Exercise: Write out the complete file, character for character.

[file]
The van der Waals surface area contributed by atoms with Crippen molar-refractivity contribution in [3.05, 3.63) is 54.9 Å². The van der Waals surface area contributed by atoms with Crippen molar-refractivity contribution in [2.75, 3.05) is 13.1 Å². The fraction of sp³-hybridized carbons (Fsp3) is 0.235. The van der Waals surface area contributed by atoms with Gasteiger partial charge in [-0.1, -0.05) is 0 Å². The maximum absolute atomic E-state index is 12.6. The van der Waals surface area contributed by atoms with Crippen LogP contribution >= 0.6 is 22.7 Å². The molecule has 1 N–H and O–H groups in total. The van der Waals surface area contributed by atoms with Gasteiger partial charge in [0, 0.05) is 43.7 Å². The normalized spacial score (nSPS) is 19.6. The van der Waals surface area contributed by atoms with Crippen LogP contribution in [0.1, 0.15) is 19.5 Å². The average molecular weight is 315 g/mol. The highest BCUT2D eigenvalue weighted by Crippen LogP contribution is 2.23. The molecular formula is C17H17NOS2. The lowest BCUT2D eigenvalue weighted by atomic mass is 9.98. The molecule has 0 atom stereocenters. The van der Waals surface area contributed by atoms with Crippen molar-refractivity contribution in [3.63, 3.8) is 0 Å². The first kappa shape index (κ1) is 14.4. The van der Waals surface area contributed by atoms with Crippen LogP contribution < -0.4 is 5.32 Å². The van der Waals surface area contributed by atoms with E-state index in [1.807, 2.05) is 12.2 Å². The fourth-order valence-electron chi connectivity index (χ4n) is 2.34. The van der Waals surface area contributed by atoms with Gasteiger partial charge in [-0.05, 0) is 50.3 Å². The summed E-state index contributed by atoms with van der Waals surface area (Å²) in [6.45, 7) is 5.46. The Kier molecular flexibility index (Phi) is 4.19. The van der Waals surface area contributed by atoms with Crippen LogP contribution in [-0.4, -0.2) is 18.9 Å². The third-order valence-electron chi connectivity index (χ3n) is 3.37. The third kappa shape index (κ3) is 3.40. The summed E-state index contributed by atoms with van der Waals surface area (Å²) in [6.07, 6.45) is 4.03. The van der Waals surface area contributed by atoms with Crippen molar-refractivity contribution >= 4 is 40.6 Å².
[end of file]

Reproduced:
The van der Waals surface area contributed by atoms with Crippen molar-refractivity contribution in [3.05, 3.63) is 54.9 Å². The van der Waals surface area contributed by atoms with Crippen molar-refractivity contribution in [2.75, 3.05) is 13.1 Å². The fraction of sp³-hybridized carbons (Fsp3) is 0.235. The van der Waals surface area contributed by atoms with Gasteiger partial charge in [-0.1, -0.05) is 0 Å². The maximum absolute atomic E-state index is 12.6. The van der Waals surface area contributed by atoms with Crippen LogP contribution >= 0.6 is 22.7 Å². The molecule has 1 N–H and O–H groups in total. The van der Waals surface area contributed by atoms with Gasteiger partial charge in [0, 0.05) is 43.7 Å². The normalized spacial score (nSPS) is 19.6. The van der Waals surface area contributed by atoms with Crippen LogP contribution in [0.1, 0.15) is 19.5 Å². The average molecular weight is 315 g/mol. The highest BCUT2D eigenvalue weighted by Crippen LogP contribution is 2.23. The molecular formula is C17H17NOS2. The lowest BCUT2D eigenvalue weighted by atomic mass is 9.98. The molecule has 0 atom stereocenters. The van der Waals surface area contributed by atoms with Crippen molar-refractivity contribution in [3.63, 3.8) is 0 Å². The first kappa shape index (κ1) is 14.4. The van der Waals surface area contributed by atoms with Crippen LogP contribution < -0.4 is 5.32 Å². The van der Waals surface area contributed by atoms with E-state index in [1.807, 2.05) is 12.2 Å². The fourth-order valence-electron chi connectivity index (χ4n) is 2.34. The van der Waals surface area contributed by atoms with Gasteiger partial charge in [-0.05, 0) is 50.3 Å². The summed E-state index contributed by atoms with van der Waals surface area (Å²) in [6.45, 7) is 5.46. The Kier molecular flexibility index (Phi) is 4.19. The van der Waals surface area contributed by atoms with Crippen LogP contribution in [-0.4, -0.2) is 18.9 Å². The third-order valence-electron chi connectivity index (χ3n) is 3.37. The third kappa shape index (κ3) is 3.40. The summed E-state index contributed by atoms with van der Waals surface area (Å²) in [6.07, 6.45) is 4.03. The van der Waals surface area contributed by atoms with Crippen molar-refractivity contribution >= 4 is 40.6 Å².